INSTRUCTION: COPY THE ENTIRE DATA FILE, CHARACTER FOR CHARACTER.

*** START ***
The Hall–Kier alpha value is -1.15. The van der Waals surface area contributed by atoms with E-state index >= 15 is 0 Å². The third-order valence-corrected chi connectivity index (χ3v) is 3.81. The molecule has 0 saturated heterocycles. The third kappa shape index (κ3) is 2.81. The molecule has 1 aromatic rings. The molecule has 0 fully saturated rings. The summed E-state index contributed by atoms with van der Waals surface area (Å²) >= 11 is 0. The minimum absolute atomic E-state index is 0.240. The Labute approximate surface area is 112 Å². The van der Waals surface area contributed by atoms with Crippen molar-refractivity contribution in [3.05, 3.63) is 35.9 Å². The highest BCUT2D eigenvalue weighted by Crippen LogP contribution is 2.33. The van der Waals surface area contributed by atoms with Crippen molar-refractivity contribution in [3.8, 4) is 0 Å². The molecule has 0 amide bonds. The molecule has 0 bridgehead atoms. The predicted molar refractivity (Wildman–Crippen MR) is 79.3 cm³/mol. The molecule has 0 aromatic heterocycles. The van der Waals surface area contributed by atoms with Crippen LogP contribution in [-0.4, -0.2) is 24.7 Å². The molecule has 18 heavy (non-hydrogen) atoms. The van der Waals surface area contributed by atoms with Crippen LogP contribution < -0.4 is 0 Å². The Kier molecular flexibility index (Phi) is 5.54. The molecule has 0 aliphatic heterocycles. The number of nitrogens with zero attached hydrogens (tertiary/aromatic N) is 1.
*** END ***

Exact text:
The Hall–Kier alpha value is -1.15. The van der Waals surface area contributed by atoms with E-state index >= 15 is 0 Å². The third-order valence-corrected chi connectivity index (χ3v) is 3.81. The molecule has 0 saturated heterocycles. The third kappa shape index (κ3) is 2.81. The molecule has 1 aromatic rings. The molecule has 0 fully saturated rings. The summed E-state index contributed by atoms with van der Waals surface area (Å²) >= 11 is 0. The minimum absolute atomic E-state index is 0.240. The Labute approximate surface area is 112 Å². The van der Waals surface area contributed by atoms with Crippen molar-refractivity contribution in [3.05, 3.63) is 35.9 Å². The highest BCUT2D eigenvalue weighted by Crippen LogP contribution is 2.33. The van der Waals surface area contributed by atoms with Crippen molar-refractivity contribution in [3.8, 4) is 0 Å². The molecule has 0 amide bonds. The molecule has 0 bridgehead atoms. The predicted molar refractivity (Wildman–Crippen MR) is 79.3 cm³/mol. The molecule has 0 aromatic heterocycles. The van der Waals surface area contributed by atoms with Crippen LogP contribution in [-0.4, -0.2) is 24.7 Å². The molecule has 18 heavy (non-hydrogen) atoms. The van der Waals surface area contributed by atoms with Crippen LogP contribution < -0.4 is 0 Å². The Kier molecular flexibility index (Phi) is 5.54. The molecule has 0 aliphatic heterocycles. The number of nitrogens with zero attached hydrogens (tertiary/aromatic N) is 1.